Call of Cthulhu: Dark Corners of the Earth - PC - Preview
E3 2003 – First Look
H.P. Lovecraft is widely considered one of the great American horror writers of all time. Bethesda Softworks has taken a series of his books, the Cthulhu Mythos, and turned them into an equally frightening FPS/Horror title, Call of Cthulhu. From the looks of the game I got at E3, the game should do a great job of getting gamers to take shelter under their covers just as Lovecraft sent his readers reeling from the dark.
The story takes place in 1920’s New England during a time when America was still shaping itself. Police Officer Jack Walters’ quest is to unravel a mystery wound up tighter than a ball of rubber bands. Trouble is his convictions and ‘crazy’ stories landed him in a lunatic asylum, so he has a hard time convincing others he’s legit. While discovering the truth, he’ll face danger, lurking insanity, time travel, and a mystical race of beings.
Call of Cthulhu successfully mixes the horror and FPS genres by totally immersing the player into the game. There is no HUD (Heads Up Display); you see what your character sees. Not every solution is apparent, and it takes more than a quick trigger finger to escape many of the challenges. Call Cthulhu encourages gamers to think beyond the simple ‘point and shoot’ mentality that so many FPS rely on. During a chase sequence early on in the game, the player must barricade doors with wardrobes to slow down pursuers and duck under windows to avoid gunfire. It’s a refreshing twist on a genre that’s wearing a little thin.
Call of Cthulhu also features an insanity meter much like the ground-breaking Eternal Darkness for the GameCube. Because Cthulhu is first-person, the insanity elements tend to have a much greater effect on the gamer. The tentacled time-traveling beings of the Cthulhu Mythos set fear in the heart of men, and Walters’ accumulating psychosis really makes holding a gun steady difficult when facing one of these beasts. Walters will also face vertigo and audio effects, such as hearing voices that may or may not be there.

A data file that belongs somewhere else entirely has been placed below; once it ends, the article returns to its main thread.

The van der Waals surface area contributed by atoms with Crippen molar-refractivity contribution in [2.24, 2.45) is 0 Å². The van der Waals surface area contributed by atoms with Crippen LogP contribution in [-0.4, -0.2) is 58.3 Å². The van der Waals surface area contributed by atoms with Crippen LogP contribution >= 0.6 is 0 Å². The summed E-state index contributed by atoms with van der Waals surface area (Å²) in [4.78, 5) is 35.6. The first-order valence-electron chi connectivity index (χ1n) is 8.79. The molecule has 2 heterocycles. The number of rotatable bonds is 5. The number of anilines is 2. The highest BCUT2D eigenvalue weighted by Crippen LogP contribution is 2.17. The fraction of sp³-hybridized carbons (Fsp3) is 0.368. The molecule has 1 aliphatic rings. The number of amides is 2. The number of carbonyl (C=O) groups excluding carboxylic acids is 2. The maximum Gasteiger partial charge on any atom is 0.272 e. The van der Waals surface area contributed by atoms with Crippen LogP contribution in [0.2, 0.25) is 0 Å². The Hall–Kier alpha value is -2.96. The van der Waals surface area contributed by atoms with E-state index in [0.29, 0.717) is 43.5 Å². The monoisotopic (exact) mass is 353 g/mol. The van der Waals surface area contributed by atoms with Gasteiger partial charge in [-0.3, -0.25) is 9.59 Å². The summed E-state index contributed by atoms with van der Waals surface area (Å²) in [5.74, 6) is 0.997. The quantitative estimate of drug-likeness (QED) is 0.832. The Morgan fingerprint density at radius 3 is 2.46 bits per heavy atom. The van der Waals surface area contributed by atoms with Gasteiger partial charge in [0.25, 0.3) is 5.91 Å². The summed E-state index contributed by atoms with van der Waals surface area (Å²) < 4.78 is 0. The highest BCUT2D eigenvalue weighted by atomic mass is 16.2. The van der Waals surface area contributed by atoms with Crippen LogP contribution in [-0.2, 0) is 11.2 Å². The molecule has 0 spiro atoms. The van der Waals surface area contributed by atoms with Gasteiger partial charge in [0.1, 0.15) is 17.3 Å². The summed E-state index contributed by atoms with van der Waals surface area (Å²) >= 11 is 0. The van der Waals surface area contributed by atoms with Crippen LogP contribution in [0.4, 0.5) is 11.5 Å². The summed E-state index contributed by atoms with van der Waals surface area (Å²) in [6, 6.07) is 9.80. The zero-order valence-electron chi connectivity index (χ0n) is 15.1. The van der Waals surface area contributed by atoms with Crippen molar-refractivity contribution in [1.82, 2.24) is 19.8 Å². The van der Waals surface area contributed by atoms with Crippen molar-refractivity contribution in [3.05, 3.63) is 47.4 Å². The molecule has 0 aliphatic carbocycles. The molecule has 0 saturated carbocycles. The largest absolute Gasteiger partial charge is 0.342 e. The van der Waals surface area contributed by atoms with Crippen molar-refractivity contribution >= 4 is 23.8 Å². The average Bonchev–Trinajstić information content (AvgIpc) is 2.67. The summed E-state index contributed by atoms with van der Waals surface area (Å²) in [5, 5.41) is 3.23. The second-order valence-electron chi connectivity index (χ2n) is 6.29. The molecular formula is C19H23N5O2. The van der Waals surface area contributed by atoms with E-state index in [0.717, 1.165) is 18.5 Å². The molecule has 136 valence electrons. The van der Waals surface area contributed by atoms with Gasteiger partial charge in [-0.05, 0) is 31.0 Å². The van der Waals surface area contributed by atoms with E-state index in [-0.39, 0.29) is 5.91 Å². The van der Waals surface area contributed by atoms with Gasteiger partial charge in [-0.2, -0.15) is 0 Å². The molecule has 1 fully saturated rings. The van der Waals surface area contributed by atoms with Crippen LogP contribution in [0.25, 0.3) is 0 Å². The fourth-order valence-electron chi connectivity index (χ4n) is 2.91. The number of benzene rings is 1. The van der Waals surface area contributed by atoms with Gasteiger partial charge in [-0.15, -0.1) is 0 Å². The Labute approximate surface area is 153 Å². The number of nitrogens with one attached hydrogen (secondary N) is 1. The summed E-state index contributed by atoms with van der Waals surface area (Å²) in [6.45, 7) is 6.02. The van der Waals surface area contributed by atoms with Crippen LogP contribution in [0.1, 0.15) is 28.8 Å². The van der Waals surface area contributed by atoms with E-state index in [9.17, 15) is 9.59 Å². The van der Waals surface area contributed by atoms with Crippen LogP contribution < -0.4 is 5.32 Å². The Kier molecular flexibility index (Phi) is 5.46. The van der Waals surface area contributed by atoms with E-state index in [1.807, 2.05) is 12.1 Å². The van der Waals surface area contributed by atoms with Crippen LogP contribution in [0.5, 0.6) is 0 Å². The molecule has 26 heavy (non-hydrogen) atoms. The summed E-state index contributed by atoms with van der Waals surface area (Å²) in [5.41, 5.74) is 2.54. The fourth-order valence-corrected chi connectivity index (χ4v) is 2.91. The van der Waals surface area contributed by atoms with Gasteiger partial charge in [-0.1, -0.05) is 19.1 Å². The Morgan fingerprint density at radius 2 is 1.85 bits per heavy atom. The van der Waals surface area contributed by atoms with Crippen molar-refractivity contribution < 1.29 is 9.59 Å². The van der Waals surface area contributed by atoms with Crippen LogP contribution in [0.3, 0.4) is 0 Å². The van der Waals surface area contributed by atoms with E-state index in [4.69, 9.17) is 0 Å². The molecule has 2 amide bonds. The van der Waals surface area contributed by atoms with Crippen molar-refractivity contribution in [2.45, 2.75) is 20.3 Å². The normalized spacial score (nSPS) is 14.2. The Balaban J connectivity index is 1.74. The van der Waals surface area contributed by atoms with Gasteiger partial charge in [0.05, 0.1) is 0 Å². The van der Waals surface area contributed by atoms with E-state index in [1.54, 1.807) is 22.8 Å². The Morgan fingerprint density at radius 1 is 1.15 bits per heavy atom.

Another impressive feature of the game was its near flawless graphics. The world of H.P. Lovecraft has been represented so well that Lovecraft himself would stand and applaud. The air that the developers have created fits the story like a glove. It’s often dark and rainy, and always suspenseful with something horrifying lurking around the corner at all times. Every object in the game (save the sci-fi technology) is authentic to the time period further enrapturing gamers in the moment.
The artificial intelligence in the game is also to be commended. The enemies in this game know how to pursue, avoid objects, and work as teams. An impressive early chase scene sees men jumping through windows and from building to building to get to Walters with an ‘at-all-costs’ attitude. Even the developers weren’t quite sure what their creations were going to do when they were demonstrating the game.
Call of Cthulhu will begin giving nightmares when it hits shelves in early 2004.